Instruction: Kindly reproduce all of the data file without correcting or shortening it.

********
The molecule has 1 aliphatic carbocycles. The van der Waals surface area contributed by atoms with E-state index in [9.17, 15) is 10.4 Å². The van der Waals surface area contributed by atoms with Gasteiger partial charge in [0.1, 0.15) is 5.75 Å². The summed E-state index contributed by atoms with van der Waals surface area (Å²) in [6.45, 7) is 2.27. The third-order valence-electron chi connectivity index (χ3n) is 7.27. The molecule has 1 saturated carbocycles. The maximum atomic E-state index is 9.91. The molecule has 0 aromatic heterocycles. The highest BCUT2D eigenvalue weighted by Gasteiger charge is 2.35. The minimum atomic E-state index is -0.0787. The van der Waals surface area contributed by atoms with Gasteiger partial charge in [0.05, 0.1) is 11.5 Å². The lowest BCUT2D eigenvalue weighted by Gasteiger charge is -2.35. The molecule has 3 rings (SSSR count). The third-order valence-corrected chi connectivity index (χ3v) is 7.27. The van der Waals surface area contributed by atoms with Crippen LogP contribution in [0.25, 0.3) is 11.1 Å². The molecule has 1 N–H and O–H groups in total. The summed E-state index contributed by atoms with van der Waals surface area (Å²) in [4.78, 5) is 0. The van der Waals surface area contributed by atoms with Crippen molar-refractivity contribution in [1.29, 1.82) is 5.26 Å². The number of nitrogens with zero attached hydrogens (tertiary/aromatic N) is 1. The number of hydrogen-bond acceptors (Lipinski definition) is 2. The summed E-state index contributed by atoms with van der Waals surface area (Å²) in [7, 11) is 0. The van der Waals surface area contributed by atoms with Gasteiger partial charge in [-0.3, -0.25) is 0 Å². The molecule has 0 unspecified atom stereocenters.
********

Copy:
The molecule has 1 aliphatic carbocycles. The van der Waals surface area contributed by atoms with E-state index in [9.17, 15) is 10.4 Å². The van der Waals surface area contributed by atoms with Gasteiger partial charge in [0.1, 0.15) is 5.75 Å². The summed E-state index contributed by atoms with van der Waals surface area (Å²) in [6.45, 7) is 2.27. The third-order valence-electron chi connectivity index (χ3n) is 7.27. The molecule has 1 saturated carbocycles. The maximum atomic E-state index is 9.91. The molecule has 0 aromatic heterocycles. The highest BCUT2D eigenvalue weighted by Gasteiger charge is 2.35. The minimum atomic E-state index is -0.0787. The van der Waals surface area contributed by atoms with Gasteiger partial charge in [0.05, 0.1) is 11.5 Å². The lowest BCUT2D eigenvalue weighted by Gasteiger charge is -2.35. The molecule has 3 rings (SSSR count). The third-order valence-corrected chi connectivity index (χ3v) is 7.27. The van der Waals surface area contributed by atoms with Crippen LogP contribution in [0.25, 0.3) is 11.1 Å². The molecule has 1 N–H and O–H groups in total. The summed E-state index contributed by atoms with van der Waals surface area (Å²) in [4.78, 5) is 0. The van der Waals surface area contributed by atoms with Crippen molar-refractivity contribution in [1.29, 1.82) is 5.26 Å². The number of nitrogens with zero attached hydrogens (tertiary/aromatic N) is 1. The number of hydrogen-bond acceptors (Lipinski definition) is 2. The summed E-state index contributed by atoms with van der Waals surface area (Å²) in [7, 11) is 0. The van der Waals surface area contributed by atoms with Gasteiger partial charge in [-0.3, -0.25) is 0 Å². The molecule has 0 unspecified atom stereocenters.